Things to ask before buying a rental property
What is the rental potential?
You need to be realistic about the likely return on your investment. See what other similar properties in the neighbourhood are renting for, but be realistic about your own property – is it really at the top end of the market, or is it more likely to attract a more budget market?
In addition, check out government advice for landlords https://www.gov.uk/browse/housing-local-services/landlords to make sure you follow the law in your region.
What is happening in the neighbourhood?
This includes both positive and negative things. A new station being added, for example, can make a huge difference to the desirability of a neighbourhood and push property and rental prices right up. Likewise, a new leisure development can be a big plus for an area.
Negatives might include plans to close down a large store or the relocation of a business that employs a lot of people locally, for example. Look for signs of regeneration in the neighbourhood and surrounding areas to get a feel for what’s going on locally. Reputable agents such as Property Management Cheltenham can help you assess areas.
You might want to use an agent to manage your property https://www.completepropertygroup.co.uk/property-block-and-estate-management/, especially if it’s not near to where you live yourself.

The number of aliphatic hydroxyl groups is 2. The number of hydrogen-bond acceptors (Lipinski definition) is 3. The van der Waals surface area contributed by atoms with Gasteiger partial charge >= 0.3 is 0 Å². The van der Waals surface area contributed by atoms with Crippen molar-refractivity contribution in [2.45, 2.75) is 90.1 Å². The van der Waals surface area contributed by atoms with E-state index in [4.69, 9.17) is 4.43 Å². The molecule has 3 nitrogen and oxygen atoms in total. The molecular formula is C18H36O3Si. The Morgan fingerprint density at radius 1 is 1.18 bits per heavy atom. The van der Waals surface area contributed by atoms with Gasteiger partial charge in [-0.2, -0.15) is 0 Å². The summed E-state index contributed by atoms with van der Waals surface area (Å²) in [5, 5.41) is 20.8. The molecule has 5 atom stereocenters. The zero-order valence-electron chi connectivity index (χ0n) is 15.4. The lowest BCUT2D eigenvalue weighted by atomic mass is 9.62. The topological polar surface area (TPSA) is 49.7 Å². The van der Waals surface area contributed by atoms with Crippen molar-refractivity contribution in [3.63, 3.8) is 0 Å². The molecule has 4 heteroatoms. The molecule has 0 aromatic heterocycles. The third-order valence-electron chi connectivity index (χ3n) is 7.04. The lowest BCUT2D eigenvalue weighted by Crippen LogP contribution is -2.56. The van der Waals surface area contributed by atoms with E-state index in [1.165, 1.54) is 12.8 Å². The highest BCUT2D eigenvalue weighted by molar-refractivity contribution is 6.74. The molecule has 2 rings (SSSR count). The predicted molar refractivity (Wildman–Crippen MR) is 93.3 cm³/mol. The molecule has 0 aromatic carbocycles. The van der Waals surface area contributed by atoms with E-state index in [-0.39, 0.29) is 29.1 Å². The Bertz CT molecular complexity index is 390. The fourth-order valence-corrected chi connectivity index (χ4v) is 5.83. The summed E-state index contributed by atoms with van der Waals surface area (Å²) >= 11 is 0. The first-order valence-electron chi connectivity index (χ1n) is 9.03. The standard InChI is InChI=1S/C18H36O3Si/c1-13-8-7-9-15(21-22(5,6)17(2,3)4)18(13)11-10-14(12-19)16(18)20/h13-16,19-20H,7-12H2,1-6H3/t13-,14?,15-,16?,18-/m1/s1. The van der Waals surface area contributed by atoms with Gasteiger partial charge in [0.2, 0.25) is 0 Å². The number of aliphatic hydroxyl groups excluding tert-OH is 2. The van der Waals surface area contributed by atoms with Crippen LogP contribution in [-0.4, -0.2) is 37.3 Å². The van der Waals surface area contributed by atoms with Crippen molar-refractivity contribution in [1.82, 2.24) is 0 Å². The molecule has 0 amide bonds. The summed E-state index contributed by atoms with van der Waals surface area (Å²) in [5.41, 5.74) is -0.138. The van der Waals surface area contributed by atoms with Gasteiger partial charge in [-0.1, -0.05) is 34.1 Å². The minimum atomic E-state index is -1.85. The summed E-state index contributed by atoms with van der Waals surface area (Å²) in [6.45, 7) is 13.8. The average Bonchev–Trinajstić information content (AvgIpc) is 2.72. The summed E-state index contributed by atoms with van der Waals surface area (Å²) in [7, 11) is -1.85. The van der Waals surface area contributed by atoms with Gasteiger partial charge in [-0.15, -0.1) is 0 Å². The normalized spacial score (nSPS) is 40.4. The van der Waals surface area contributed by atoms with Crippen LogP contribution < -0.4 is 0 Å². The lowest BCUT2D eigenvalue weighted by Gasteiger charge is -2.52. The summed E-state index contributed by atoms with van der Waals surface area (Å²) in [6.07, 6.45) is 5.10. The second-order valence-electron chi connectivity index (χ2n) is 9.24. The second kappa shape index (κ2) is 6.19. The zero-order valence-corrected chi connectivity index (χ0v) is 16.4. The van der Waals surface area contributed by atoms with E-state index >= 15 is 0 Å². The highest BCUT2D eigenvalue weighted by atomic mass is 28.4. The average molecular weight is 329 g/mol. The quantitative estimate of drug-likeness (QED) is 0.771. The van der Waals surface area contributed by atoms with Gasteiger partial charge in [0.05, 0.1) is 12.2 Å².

What’s the competition like?
It might seem like a no-brainer to purchase a property in a popular and busy rental area – and in many cases this is a good idea. Beware, however, the pitfalls of having too much competition. Unless you have one of the cheapest properties on the market, or you are offering something particularly special or different, it can be difficult to stand out from the competition. Some areas of the UK are saturated with rental properties, and there simply aren’t enough willing tenants to fill them.
Who is your target market?
There is no point targeting your apartment at young professionals if it’s located in a suburban area favoured by families and retirees. Don’t just look at the property when you’re making your decision – look at the area and the infrastructure. For example, if you’re planning on buying a home suited to a family with young children, they will want good schools nearby and possibly outdoor space such as a garden or nearby park.